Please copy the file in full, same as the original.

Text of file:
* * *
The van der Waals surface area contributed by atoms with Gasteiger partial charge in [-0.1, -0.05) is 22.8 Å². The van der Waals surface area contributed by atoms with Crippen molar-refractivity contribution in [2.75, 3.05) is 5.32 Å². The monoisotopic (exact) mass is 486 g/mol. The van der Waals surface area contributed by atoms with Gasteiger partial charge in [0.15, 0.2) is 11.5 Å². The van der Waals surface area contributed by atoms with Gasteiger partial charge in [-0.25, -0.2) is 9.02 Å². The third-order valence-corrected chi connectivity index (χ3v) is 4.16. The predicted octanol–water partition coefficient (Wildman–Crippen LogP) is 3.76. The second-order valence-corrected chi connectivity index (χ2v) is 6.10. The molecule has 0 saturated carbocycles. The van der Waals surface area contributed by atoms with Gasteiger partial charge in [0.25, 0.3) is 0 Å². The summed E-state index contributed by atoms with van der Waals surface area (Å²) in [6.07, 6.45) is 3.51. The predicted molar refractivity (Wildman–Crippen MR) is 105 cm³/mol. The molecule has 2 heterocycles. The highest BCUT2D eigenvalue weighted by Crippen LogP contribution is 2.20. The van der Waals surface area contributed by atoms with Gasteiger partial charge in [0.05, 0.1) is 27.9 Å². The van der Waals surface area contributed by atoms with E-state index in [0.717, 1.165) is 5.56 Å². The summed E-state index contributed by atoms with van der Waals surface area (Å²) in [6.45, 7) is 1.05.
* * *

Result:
The van der Waals surface area contributed by atoms with Gasteiger partial charge in [-0.1, -0.05) is 22.8 Å². The van der Waals surface area contributed by atoms with Crippen molar-refractivity contribution in [2.75, 3.05) is 5.32 Å². The monoisotopic (exact) mass is 486 g/mol. The van der Waals surface area contributed by atoms with Gasteiger partial charge in [0.15, 0.2) is 11.5 Å². The van der Waals surface area contributed by atoms with Gasteiger partial charge in [-0.25, -0.2) is 9.02 Å². The third-order valence-corrected chi connectivity index (χ3v) is 4.16. The predicted octanol–water partition coefficient (Wildman–Crippen LogP) is 3.76. The second-order valence-corrected chi connectivity index (χ2v) is 6.10. The molecule has 0 saturated carbocycles. The van der Waals surface area contributed by atoms with Gasteiger partial charge in [0.25, 0.3) is 0 Å². The summed E-state index contributed by atoms with van der Waals surface area (Å²) in [6.07, 6.45) is 3.51. The predicted molar refractivity (Wildman–Crippen MR) is 105 cm³/mol. The molecule has 2 heterocycles. The highest BCUT2D eigenvalue weighted by Crippen LogP contribution is 2.20. The van der Waals surface area contributed by atoms with Gasteiger partial charge in [0.05, 0.1) is 27.9 Å². The van der Waals surface area contributed by atoms with E-state index in [0.717, 1.165) is 5.56 Å². The summed E-state index contributed by atoms with van der Waals surface area (Å²) in [6.45, 7) is 1.05.